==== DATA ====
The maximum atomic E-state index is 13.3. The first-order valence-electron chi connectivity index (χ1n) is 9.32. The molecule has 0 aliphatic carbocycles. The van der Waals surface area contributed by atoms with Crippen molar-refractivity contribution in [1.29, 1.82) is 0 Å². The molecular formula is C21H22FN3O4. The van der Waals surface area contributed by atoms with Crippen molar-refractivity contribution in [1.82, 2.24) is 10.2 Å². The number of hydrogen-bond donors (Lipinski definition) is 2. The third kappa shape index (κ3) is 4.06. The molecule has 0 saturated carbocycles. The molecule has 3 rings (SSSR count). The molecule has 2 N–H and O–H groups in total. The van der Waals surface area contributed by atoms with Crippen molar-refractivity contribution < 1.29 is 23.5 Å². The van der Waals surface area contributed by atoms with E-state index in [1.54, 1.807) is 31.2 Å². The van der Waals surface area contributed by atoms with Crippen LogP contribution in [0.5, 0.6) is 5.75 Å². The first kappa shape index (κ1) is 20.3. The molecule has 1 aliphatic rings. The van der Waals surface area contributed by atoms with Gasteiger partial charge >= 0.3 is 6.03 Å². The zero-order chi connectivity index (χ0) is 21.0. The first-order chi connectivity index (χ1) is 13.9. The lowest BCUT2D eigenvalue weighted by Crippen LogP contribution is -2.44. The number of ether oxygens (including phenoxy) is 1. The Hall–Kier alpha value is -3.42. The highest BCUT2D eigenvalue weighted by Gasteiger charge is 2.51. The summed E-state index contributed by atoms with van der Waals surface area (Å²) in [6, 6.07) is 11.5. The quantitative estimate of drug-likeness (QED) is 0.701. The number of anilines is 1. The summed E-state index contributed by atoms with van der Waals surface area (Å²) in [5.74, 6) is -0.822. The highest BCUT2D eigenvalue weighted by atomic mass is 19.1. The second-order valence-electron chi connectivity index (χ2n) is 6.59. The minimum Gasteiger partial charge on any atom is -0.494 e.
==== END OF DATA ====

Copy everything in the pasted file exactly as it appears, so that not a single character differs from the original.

The maximum atomic E-state index is 13.3. The first-order valence-electron chi connectivity index (χ1n) is 9.32. The molecule has 0 aliphatic carbocycles. The van der Waals surface area contributed by atoms with Crippen molar-refractivity contribution in [1.29, 1.82) is 0 Å². The molecular formula is C21H22FN3O4. The van der Waals surface area contributed by atoms with Crippen molar-refractivity contribution in [1.82, 2.24) is 10.2 Å². The number of hydrogen-bond donors (Lipinski definition) is 2. The third kappa shape index (κ3) is 4.06. The molecule has 0 saturated carbocycles. The molecule has 3 rings (SSSR count). The molecule has 2 N–H and O–H groups in total. The van der Waals surface area contributed by atoms with Crippen molar-refractivity contribution < 1.29 is 23.5 Å². The van der Waals surface area contributed by atoms with E-state index in [1.54, 1.807) is 31.2 Å². The van der Waals surface area contributed by atoms with Crippen LogP contribution in [0.5, 0.6) is 5.75 Å². The first kappa shape index (κ1) is 20.3. The molecule has 1 aliphatic rings. The van der Waals surface area contributed by atoms with Gasteiger partial charge >= 0.3 is 6.03 Å². The zero-order chi connectivity index (χ0) is 21.0. The first-order chi connectivity index (χ1) is 13.9. The lowest BCUT2D eigenvalue weighted by Crippen LogP contribution is -2.44. The number of ether oxygens (including phenoxy) is 1. The Hall–Kier alpha value is -3.42. The highest BCUT2D eigenvalue weighted by Gasteiger charge is 2.51. The summed E-state index contributed by atoms with van der Waals surface area (Å²) in [6, 6.07) is 11.5. The quantitative estimate of drug-likeness (QED) is 0.701. The number of anilines is 1. The summed E-state index contributed by atoms with van der Waals surface area (Å²) in [5.74, 6) is -0.822. The highest BCUT2D eigenvalue weighted by atomic mass is 19.1. The second-order valence-electron chi connectivity index (χ2n) is 6.59. The minimum Gasteiger partial charge on any atom is -0.494 e.